Amnesty International and Magnum Photos bid I Welcome to refugees

“Photography can be a powerful way of telling a story and these photos remind us that people have been fleeing conflict and persecution throughout history,” says Tom Davies, campaign manager at Amnesty International UK. “We’re trying to engage with the public – and ultimately decision-makers – to show that forced migration is not new, [and that] how we respond is up to us.” He’s talking about the I Welcome show, a joint initiative between Amnesty International and Magnum Photos open on London’s South Bank from 07-18 December. Featuring work by nearly 20 Magnum photographers, including Moises Saman, Philip Jones Griffiths, Thomas Dworzak and David “Chim” Seymour, it presents the depressing but inescapable truth that refugees have long existed, and in doing so provides a wider context for the current, ongoing crisis. “We felt that linking up with Magnum was a good way of showing that historical context,” explains Davies. “We were aware that it was Magnum’s 70th anniversary in 2017, and that they had an amazing back-catalogue of incredible photography, so we felt that in …

2016-12-02T12:42:10+00:00

Libyan Sugar wins Paris Photo First PhotoBook Award

A final jury at Paris Photo selected this year’s winners: Paul Graham (Photographer), Jens Hoffmann (Director of Special Exhibitions and Public Programs, Jewish Museum, New York), Agnès Sire (Director, Fondation Henri Cartier-Bresson), Katja Stuke (Artist and Designer, BöhmKobayashi, Düsseldorf), and Thomas Zander (Gallerist). Thomas Zander said of the First PhotoBook winner: “An impressive book—you feel as though you are in the war with the photographer.” Katja Stuke said: “Libyan Sugar offers a strong combination of the personal and the documentary.” A record of Michael Christopher Brown’s life both inside and outside Libya during that year, this new photobook details is about a young man going to war for the first time and his experience of that age-old desire to get as close as possible to a conflict in order to discover something about war and something about himself, perhaps a certain definition of life and death. Brown, who is represented by Magnum Photos, worked as a freelance photojournalist for seven years prior to photographing in Libya. When he learned about developments in Libya, he felt …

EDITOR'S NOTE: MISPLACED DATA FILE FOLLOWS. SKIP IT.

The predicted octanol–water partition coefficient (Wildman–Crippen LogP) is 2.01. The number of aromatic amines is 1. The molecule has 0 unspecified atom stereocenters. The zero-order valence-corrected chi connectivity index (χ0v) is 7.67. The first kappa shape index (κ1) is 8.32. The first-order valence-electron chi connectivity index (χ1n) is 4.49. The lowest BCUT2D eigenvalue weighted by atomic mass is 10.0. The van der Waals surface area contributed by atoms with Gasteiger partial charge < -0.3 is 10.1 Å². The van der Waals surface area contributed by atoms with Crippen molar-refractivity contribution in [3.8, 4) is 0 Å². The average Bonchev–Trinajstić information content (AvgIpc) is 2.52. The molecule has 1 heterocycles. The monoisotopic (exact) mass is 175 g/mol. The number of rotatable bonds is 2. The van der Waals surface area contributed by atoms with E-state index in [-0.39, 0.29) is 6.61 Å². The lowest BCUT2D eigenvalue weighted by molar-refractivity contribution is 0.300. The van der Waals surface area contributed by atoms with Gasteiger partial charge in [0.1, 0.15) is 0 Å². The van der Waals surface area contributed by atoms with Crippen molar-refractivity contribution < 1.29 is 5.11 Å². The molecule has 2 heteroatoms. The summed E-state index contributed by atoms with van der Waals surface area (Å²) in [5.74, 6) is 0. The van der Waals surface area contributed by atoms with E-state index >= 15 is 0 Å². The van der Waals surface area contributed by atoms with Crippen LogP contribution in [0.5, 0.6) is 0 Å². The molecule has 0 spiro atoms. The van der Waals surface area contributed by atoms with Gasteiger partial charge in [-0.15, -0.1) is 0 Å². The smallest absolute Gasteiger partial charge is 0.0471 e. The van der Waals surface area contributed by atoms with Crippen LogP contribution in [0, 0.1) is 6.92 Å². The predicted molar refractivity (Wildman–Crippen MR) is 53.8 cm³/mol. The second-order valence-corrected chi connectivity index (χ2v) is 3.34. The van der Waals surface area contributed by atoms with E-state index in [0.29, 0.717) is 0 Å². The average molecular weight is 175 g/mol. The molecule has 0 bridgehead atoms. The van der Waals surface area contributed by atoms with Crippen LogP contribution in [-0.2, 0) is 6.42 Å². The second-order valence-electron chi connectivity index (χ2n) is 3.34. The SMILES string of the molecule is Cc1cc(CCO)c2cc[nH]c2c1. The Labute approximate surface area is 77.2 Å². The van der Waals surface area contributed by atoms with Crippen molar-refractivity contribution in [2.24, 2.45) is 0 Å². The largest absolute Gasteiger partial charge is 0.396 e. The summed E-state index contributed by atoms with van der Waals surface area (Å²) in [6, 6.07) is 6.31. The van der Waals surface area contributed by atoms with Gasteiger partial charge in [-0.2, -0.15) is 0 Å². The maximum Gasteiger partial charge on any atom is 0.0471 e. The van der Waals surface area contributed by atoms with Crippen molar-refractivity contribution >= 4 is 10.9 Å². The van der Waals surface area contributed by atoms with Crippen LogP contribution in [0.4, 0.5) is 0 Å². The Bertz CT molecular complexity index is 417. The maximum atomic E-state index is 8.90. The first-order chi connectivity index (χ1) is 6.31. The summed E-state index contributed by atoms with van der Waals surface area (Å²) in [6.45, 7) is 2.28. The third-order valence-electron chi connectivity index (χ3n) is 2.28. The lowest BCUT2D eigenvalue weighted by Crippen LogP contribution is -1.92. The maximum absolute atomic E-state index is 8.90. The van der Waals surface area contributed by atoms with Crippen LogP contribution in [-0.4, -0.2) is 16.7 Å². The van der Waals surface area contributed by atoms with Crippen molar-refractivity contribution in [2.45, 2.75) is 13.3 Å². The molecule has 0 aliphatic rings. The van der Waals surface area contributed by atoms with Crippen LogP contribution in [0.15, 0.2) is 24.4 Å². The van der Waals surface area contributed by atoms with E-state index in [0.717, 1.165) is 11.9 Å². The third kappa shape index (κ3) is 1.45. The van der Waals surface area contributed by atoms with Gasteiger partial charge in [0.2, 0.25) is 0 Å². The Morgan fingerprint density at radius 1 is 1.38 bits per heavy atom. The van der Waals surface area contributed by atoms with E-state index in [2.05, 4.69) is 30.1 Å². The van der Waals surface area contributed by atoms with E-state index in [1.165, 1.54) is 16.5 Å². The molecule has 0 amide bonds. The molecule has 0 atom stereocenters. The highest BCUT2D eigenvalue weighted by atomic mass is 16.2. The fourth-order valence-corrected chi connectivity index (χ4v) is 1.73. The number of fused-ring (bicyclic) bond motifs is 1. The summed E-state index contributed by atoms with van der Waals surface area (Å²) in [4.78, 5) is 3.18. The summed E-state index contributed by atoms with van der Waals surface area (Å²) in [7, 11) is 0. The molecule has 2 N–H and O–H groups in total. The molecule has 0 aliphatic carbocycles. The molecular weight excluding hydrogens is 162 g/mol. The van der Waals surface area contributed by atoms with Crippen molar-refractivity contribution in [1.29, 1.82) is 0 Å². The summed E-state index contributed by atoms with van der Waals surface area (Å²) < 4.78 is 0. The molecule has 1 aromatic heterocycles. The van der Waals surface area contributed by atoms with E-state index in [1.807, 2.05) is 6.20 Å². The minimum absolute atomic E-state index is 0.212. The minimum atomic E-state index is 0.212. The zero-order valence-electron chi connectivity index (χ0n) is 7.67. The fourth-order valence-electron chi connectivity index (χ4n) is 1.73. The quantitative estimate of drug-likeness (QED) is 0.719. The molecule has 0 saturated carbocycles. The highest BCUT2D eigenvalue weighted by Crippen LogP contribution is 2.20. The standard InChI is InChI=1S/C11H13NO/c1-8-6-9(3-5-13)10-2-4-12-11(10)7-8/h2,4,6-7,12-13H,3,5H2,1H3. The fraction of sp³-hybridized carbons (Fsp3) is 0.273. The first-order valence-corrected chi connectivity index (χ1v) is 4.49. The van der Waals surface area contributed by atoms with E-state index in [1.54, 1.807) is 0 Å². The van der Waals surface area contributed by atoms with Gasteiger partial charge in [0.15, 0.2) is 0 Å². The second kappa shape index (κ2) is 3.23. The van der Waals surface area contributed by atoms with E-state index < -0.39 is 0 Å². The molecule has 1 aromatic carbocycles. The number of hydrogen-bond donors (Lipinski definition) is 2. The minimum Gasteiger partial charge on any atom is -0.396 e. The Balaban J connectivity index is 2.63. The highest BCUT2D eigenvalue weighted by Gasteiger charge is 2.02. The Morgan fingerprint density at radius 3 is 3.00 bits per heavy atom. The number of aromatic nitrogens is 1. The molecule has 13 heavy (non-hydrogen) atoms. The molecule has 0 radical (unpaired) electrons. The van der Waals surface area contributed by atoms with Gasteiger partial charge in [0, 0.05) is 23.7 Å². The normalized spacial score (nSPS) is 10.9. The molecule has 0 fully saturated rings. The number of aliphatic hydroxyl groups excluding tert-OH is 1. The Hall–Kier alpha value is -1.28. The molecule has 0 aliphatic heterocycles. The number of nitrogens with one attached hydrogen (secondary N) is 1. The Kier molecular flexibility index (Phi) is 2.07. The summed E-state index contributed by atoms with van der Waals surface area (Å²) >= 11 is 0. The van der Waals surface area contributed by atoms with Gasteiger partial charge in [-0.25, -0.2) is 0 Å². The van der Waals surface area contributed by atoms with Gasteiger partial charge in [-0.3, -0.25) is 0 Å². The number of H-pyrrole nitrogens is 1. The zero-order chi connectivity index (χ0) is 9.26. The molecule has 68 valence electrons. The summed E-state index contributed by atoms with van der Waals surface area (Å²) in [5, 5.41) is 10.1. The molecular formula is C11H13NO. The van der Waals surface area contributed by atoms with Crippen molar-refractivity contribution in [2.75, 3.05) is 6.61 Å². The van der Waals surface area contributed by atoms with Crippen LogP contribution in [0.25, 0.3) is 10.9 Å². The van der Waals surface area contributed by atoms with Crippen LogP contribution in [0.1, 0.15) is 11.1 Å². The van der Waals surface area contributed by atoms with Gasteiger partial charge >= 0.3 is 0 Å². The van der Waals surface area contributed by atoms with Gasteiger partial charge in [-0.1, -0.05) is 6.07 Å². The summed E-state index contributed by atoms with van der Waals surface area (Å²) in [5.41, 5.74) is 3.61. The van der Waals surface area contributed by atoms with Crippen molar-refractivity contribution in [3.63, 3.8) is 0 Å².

2016-11-14T17:39:12+00:00

From the Experts: How to Succeed in the Editorial Photography Market

BJP

Our November workshop will provide an invaluable insight into the dos and don’ts of the editorial photography market and how to get that assignment. Speakers include: Magnum photographer Diana Markosian and leading photography commissioners including; Hamish Crooks (Magnum Photos), Emma Bowkett (FT Magazine and Port Magazine), Alexia Singh (Reuters, Magnum, Save the Children).  For emerging photographers, the prospect of breaking into the editorial market is a challenging one – building portfolios, approaching editors and winning commissions are all crucial, yet daunting tasks. At our upcoming workshop, speakers such as Magnum Photos’ Hamish Crooks will help photographers learn more about the detailed process of how to get that breakthrough assignment and succeed in the editorial market.  Behind the scenes tips, practical advice and portfolio reviews with the speakers and Magnum staff will provide photographers with an honest, constructive and critique of existing work. “If you want to work on editorial stories, spend time to develop your narrative sense – choose a subject you are passionate and have a very definitive viewpoint on, and then shoot, re-shoot and shoot again until you feel your pictures match your …

2016-11-28T11:26:57+00:00

Magnum Photographers Show Images of Refugees at Visa Pour L’Image

The exhibition, at Visa Pour L’Image Perpignan, is a collaboration between Magnum Photos and Canon, who will also be providing a free portfolio reviews for emerging photographers at the festival. Providing a historic context to the current migration crisis in Europe, Exile, will include images of civilians returning home following World War II by Robert Capa; Philip Jones Griffiths’ Vietnamese woman fleeing a US bomb attack; and John Vink’s documentation of the displaced in South Sudan. Presenting coverage of conflicts ranging from the Six Day War, Iraq, Rwanda and the Arab Spring the exhibition also includes work by Abbas, Bruno Barbey, Robert Capa, Thomas Dworzak, Alex Majoli, Susan Meiselas, Paulo Pellegrin and Jerome Sessini amongst others. Forgoing historical, chronological or geographical order, the exhibition aims to illustrate the sheer number of those uprooted, made homeless and transient, progressing towards an uncertain future. Exile, in collaboration with Canon at Visa Pour L’Image Perpignan, France, will go on display 29 August – 4 September 2016. For more information see here.

2016-08-16T16:09:46+00:00

BJP Staff